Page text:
The Double Life of Veronique (1991) Review
Krzysztof Kieslowski’s masterpiece, “The Double Life of Veronique” (1991) is neither your usual action-packed movie, nor a chick flick. While Roger Ebert describes it as a film about feelings, this movie is not about the easily defined ones. Instead, “The Double Life of Veronique” is a film searching for answers that cannot be known or examined by our mind. Here, Kieslowski, a Polish director, the most known for “The Decalogue,” a series of short films that examine ethical dilemmas, continues to study the thought provoking matters in a very perceptive and aesthetically pleasing way.
Weronika, a young Polish woman visiting Krakow, gifted with a unique soprano voice, has always felt she wasn’t alone in this world. With an artist’s intuition, she senses an unexplainable bond that transcends time and place, but she isn’t able to elucidate it with words. At the same time, in Paris, another Veronique, who looks like her identical twin, lives a surprisingly similar life to her Polish counterpart. She speaks of a strange feeling “of being alone, all of a sudden,” and we, the audience, know why! Not long ago, Weronika, her Polish mate, collapsed during her brilliant singing performance and died.
These two women, unknowingly living their fates in parallel, somehow sense the existence of their cosmic twin. Neither Weronika, whose extraordinary voice can transfer a performance hall into a celestial plane, nor the French Veronique, a music teacher, can understand the mysterious nature of the bond between them. Kieslowski, with his Eastern European predisposition to pursue the themes of existence, morality, identity, and purpose, invites us to explore the conundrum of intuition and one’s knowing. Perhaps, the Poles are more equipped to ask existential questions, given their history of losing sovereignty, two world wars with the loss of over one-fifth of the population in the last one, and the more recent struggle under the Soviet oppression. Perhaps, the nation so heavily taxed is more prone to engage in such a philosophical discourse. Kieslowski’s work is certainly the product of his time and place. Like Weronika, who playfully observes the passing landscape through a crystal-clear bouncy ball, the director examines the less-tangible matters of human life with the subtlety of an artist.
Kieslowski together with Slawomir Idziak, the cinematographer, know how to create a highly artistic motion picture. The ethereal, steeped in warm colors shots of Irene Jacob, starring as both Weronika and Veronique, highlight the focus on the protagonists, on their internal world of feelings and thoughts. In one of the most unforgettable scenes of the movie, during Weronika’s performance, the music hall is infused with green, fluorescent light that suggests the sense of impending doom, especially when we realize the conductor’s hair is glowing green. The camera emulates the sensation of losing balance, and when we hear the loud thump on the wooden floor, we know Weronika is dead. This, however, happens in the twenty-seventh minute of the movie and there remains more to be seen.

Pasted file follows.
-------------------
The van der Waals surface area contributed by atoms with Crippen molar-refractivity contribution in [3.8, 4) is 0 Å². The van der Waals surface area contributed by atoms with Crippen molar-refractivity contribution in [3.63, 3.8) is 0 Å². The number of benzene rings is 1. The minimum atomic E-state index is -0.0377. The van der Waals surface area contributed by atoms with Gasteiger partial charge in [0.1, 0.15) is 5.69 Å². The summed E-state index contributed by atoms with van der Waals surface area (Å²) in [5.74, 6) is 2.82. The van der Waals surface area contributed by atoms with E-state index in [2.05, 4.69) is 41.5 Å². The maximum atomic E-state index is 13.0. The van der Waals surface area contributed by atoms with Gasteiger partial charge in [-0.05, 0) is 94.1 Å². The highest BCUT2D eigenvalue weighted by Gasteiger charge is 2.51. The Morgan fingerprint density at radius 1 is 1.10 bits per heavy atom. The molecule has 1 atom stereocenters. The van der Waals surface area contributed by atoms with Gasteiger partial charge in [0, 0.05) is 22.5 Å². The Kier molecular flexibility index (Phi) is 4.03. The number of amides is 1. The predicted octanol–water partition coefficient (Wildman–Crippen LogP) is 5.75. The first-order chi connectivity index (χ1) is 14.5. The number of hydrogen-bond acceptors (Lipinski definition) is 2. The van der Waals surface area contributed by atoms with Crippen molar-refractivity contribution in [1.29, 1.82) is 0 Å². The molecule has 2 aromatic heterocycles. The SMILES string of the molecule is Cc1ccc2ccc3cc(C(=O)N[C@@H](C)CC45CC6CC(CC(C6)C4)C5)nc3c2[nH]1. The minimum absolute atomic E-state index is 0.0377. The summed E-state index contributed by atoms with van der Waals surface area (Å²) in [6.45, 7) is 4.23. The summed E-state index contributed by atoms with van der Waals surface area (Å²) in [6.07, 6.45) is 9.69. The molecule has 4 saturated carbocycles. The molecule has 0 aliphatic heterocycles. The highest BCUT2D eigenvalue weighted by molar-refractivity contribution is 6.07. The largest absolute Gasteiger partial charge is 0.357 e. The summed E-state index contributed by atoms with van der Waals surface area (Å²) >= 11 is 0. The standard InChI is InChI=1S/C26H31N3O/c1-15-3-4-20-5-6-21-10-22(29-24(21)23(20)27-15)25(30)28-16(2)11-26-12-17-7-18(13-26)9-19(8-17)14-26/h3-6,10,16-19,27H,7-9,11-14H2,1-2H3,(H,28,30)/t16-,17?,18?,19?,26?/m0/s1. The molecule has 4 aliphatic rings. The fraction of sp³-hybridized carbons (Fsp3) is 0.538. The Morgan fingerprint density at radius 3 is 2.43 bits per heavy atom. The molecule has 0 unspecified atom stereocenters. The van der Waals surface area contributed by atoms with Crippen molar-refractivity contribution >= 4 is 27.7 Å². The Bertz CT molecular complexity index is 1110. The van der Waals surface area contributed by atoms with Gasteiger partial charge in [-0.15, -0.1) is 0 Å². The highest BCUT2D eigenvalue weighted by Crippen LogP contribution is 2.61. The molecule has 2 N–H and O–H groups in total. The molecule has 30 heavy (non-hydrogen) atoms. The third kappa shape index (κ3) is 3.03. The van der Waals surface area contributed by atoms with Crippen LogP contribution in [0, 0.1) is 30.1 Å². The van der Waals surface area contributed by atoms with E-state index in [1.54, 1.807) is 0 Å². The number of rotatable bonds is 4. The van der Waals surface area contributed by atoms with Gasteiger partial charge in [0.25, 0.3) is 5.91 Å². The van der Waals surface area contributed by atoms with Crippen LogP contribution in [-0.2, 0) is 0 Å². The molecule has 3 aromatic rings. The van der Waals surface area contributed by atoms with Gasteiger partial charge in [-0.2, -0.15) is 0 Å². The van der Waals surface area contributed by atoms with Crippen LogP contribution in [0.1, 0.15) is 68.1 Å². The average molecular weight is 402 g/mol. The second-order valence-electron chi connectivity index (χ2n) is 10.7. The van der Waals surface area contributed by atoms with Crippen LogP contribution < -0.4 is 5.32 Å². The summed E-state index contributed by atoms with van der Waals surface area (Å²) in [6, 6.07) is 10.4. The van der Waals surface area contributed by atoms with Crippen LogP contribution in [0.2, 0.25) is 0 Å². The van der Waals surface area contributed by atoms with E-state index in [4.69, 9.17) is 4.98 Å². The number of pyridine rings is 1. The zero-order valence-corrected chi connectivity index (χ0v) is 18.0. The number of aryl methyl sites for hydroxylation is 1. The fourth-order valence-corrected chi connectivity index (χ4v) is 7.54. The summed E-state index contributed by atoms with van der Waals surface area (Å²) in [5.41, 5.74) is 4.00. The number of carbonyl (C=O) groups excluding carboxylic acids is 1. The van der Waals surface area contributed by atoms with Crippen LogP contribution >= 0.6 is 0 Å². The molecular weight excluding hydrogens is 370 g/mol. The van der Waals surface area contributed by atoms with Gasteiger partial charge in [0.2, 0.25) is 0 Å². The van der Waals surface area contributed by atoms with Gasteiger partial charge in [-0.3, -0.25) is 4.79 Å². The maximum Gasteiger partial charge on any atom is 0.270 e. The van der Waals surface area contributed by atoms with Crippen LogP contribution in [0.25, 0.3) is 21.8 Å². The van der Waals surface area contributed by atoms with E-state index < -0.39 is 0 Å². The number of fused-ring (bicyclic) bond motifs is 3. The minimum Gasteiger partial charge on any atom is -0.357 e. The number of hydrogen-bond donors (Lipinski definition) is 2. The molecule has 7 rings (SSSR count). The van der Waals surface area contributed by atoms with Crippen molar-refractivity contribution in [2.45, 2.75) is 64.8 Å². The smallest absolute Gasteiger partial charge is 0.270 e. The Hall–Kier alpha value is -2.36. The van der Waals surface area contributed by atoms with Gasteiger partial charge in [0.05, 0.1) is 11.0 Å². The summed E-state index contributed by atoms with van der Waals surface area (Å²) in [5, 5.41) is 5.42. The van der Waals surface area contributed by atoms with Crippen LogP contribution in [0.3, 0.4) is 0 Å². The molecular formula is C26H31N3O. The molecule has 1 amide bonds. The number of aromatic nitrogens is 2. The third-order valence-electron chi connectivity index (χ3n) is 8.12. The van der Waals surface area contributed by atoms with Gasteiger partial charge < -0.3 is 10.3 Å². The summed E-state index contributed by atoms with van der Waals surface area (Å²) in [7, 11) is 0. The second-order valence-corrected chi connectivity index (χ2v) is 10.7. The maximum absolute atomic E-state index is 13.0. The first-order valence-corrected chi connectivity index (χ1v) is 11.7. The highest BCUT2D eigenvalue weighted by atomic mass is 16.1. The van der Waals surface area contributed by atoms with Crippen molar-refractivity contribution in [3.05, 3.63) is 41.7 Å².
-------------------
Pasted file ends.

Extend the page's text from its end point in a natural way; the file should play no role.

Just before her untimely death, she sees her double, Veronique, entering a tourist bus and oblivious to her existence. Only later, and with the help of Alexandre, a mysterious stranger and a puppeteer, the French Veronique discovers her Polish double on the developed photos from her trip to the Eastern Europe. The realization that there is someone identical, that her feeling was substantiated, serves as a catharsis, for her and us, the audience.
A beautiful scene with the marionettes, parallels the Krakow choir scene in the use of green light, music, and a sense of anticipation, however, this time the only tragedy to happen is the ominous fall of a ballerina marionette and a broken leg. The marionette’s fall mirrors that of the Polish Weronika, but as fate would have it, the doll’s destiny is a rebirth of sorts, as she emerges with beautiful butterfly wings. The happy ending is a portent of a hope for Veronique.
As spectators, we are fully immersed in the women’s inner lives, from the moment Weronika decides to visit her aunt in Krakow, to the last scene of the movie, which leaves us pondering and wanting, at least some, clarification. Yet knowing the answer is impossible in a film tackling that which is not easily discerned by our logic, and can only be sensed.
One of Kieslowski’s brilliant moves was weaving in the music of Zbigniew Preisner in the plot of the movie. The musical theme, running through the film adds an unmistakably artistic quality to the movie. In “The Double Life of Veronique,” the music is presented under the name of a fictitious eighteen-century Dutch composer, and its distinct, albeit very elegant flavor accentuates the pivotal moments in the plot. Preisner, a good friend of Kieslowski, composed music scores for his other movies, such as “Three Colors Trilogy” and also wrote “Requiem for My Friend” to commemorate Kieslowski’s death in 1996.
“The Double Life of Veronique” is a must see for those who are fond of artistic movies and are not afraid to leave the theater pondering the message of the director. This film is best enjoyed with a cup of freshly brewed beverage of your choice and plenty of time afterward to process and reflect on the meaning of life…
©Monika Mraovic 2019